Govt supposed to play felicitator, not deliver speeches to students
We are fully aware that it is the responsibility of ministers to defend the government they represent. But HRD minister Smriti Irani seems to be overdoing it a bit.comment Updated: Sep 03, 2014 23:56 IST
We are fully aware that it is the responsibility of ministers to defend the government they represent. But HRD minister Smriti Irani seems to be overdoing it a bit. After setting the cat among the pigeons with its September 5 plans for the telecast of the PM’s speech on Teachers’ Day, the minister is now accusing other political parties of politicising the government’s efforts unnecessarily! In response to this charge, may we ask the minister one question: Who fired the first shot? According to news reports, reacting to the prime minister’s plans of addressing students across the country on September 5, the chief ministers of Haryana and West Bengal have decided to address the students themselves. Understandably, this has not gone down well with the HRD minister but she should understand that the nature of federal and democratic politics is such that Opposition parties are bound to obstruct such moves. It is also downright silly to rename Teachers’ Day as ‘Guru Utsav’ in multilingual India and then when under fire defend it by saying that it is an essay competition.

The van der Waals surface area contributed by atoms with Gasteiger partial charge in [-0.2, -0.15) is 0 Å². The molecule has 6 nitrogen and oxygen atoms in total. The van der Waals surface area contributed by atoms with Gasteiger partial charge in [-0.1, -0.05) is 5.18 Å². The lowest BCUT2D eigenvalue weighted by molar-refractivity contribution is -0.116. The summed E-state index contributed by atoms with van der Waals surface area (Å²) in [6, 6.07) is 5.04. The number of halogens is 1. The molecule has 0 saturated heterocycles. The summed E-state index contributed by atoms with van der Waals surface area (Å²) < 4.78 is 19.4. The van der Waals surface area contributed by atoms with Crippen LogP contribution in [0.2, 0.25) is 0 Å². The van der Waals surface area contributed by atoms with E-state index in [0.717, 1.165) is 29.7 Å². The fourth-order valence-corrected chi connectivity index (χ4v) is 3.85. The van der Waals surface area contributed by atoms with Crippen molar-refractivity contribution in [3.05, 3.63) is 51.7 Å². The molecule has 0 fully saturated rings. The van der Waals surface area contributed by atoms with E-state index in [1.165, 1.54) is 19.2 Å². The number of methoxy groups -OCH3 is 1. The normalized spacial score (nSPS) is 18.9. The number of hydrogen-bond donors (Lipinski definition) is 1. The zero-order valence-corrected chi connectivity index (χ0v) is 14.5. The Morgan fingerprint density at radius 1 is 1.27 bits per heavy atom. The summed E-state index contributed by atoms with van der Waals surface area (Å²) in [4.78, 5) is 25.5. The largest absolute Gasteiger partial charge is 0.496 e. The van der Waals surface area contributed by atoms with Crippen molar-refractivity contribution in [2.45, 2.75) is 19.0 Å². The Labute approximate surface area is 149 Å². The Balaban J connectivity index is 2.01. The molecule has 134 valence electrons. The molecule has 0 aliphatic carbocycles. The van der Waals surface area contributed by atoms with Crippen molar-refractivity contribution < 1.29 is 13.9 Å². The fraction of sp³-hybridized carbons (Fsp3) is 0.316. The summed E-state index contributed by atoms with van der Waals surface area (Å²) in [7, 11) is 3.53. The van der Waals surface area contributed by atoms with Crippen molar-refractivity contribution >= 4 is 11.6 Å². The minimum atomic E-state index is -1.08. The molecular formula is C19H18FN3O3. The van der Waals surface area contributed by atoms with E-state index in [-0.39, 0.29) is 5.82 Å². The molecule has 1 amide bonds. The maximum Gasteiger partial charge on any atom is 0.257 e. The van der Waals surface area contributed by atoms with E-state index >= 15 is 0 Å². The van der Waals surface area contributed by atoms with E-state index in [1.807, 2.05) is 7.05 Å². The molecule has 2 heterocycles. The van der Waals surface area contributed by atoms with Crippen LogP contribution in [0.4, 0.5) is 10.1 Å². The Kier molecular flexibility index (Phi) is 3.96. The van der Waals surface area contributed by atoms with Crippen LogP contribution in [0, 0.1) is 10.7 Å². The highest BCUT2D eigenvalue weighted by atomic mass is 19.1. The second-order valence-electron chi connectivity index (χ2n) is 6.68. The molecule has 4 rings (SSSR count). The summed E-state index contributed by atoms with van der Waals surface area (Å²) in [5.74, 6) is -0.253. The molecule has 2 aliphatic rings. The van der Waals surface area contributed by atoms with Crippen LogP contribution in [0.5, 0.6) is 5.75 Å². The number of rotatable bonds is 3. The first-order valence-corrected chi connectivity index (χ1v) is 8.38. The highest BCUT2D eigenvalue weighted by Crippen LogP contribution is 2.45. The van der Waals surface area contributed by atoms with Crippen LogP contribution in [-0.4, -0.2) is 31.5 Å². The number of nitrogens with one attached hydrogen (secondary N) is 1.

In response to the news report that the PM will address students, many have asked a pertinent question: What is wrong with the PM addressing students? There is nothing wrong per se. But just think about the logistics, human resource and funds required just to telecast one speech: The students have to be kept back in school and new infrastructure has to be procured. It would have been much better if this infrastructure and funds were used for the benefit of the students and those schools that are under equipped at present. Why is it that we never hear of Edusat — a satellite exclusively devoted to meet the demands of the educational sector and which will be used by the PM to interact with students — being used more regularly to deliver better education facilities to government school students in far-flung areas? After all, the government’s role in the education sector must be more of a facilitator than anything else.
At the end of the day, no amount of “pep talk” will make our young future-ready; only good quality, sound education will do that job, and not the noble sentiments of the HRD minister.